The Corpse Flower That Smells Like Death

Decaying flesh. A dirty nappy. Spoiled milk. Whatever you think it smells like, everyone agrees it does not smell good.

Until you've gotten up close and personal with the putrid plant, it's not clear just how terrible a flower’s odour can be. 

But that doesn’t stop thousands of people from visiting botanic gardens to take a whiff of the stinky plant.

So what’s the point of the horrible smell?

In their native home, Sumatra, the plants are located far apart and bloom infrequently, so they must attract lots of insects to ensure pollination.

Corpse Flower

[Image: Jacquelyn Martin, AP]

More commonly known as the corpse flower, Amorphophallus titanium uses its strong odour to attract beetles and bees that are looking for the best place to lay their eggs.

Mo Fayyaz from the University Of Wisconsin’s botany department says, “It makes them think there's rotten meat somewhere to lay their eggs, and then that helps the corpse flower to get pollinated. It smells bad to us, but it smells great to flies."
Late last year, a corpse flower began opening at the Mount Lofty Botanic Garden in South Australia.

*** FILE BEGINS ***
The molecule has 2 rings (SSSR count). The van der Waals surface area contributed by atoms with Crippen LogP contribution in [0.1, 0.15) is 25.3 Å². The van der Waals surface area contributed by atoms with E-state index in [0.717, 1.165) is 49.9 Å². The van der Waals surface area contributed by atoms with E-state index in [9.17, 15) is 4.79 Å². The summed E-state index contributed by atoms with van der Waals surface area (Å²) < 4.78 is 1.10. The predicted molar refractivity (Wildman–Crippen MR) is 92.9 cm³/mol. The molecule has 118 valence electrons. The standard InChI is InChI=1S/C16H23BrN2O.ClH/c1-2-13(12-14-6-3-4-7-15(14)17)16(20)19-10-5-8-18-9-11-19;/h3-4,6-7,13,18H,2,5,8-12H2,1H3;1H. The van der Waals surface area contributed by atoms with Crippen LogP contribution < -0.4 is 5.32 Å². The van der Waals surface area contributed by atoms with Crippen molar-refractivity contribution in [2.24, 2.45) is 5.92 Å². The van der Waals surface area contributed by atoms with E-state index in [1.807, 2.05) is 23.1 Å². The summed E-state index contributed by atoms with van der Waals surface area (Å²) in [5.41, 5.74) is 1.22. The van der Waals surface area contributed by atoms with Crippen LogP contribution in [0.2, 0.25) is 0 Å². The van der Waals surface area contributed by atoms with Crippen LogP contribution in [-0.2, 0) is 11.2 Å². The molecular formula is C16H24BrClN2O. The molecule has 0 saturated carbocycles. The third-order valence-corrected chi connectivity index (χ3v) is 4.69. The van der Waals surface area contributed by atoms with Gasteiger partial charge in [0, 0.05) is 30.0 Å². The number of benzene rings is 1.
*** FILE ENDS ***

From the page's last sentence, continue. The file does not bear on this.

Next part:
“Flowering events are rare because the plant is so difficult to cultivate, even in optimum conditions,” says Matt Coulter, the garden’s horticultural curator of plant propagation.

Corpse Flower

[Image: Mount Lofty Botanic Garden]

“The fact the flower, and its signature stench, will only last around 48 hours before it collapses on itself, makes it a must-see event for plant lovers and curious souls alike.”

The flower blooms for the first time at between eight and twenty years old, with a second bloom taking up to another ten years.

Plants With a Putrid Purpose

Though the corpse flower itself is relatively uncommon, the tricks it plays are also used by other members of the plant kingdom.

Take the rafflesia, for instance, the giant, dark-red rainforest plant native to Southeast Asia. Nicknamed the "meat flower" by locals, it too uses a rotting flesh smell for pollination purposes.

There's also the starfish flower (Stapelia gigantea), which lives in the deserts of southeastern Africa. Like the rafflesia, it is also maroon - a colour that screams "rotting animal" to passing flies and beetles.

And then there are the more aptly named stinky plants: the skunk cabbage, the stinkhorn, and the dead horse arum lily, to a name a few. In nature they serve different purposes, but to humans they are similarly sickening.

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